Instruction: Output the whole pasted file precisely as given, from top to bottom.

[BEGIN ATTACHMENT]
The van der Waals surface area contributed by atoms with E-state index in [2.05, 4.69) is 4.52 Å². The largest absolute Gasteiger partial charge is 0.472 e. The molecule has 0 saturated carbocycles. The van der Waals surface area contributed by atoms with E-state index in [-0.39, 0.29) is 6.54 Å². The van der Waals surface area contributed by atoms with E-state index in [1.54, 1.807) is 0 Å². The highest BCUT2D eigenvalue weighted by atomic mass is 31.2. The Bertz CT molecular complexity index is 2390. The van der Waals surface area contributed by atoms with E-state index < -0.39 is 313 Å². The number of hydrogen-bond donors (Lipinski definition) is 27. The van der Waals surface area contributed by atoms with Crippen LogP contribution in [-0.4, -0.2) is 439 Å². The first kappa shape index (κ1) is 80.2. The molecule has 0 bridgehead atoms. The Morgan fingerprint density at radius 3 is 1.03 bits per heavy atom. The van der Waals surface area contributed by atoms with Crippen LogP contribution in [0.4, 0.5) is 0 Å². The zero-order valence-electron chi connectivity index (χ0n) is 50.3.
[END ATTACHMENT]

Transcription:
The van der Waals surface area contributed by atoms with E-state index in [2.05, 4.69) is 4.52 Å². The largest absolute Gasteiger partial charge is 0.472 e. The molecule has 0 saturated carbocycles. The van der Waals surface area contributed by atoms with E-state index in [-0.39, 0.29) is 6.54 Å². The van der Waals surface area contributed by atoms with E-state index in [1.54, 1.807) is 0 Å². The highest BCUT2D eigenvalue weighted by atomic mass is 31.2. The Bertz CT molecular complexity index is 2390. The van der Waals surface area contributed by atoms with E-state index < -0.39 is 313 Å². The number of hydrogen-bond donors (Lipinski definition) is 27. The van der Waals surface area contributed by atoms with Crippen LogP contribution in [-0.4, -0.2) is 439 Å². The first kappa shape index (κ1) is 80.2. The molecule has 0 bridgehead atoms. The Morgan fingerprint density at radius 3 is 1.03 bits per heavy atom. The van der Waals surface area contributed by atoms with Crippen LogP contribution in [0.4, 0.5) is 0 Å². The zero-order valence-electron chi connectivity index (χ0n) is 50.3.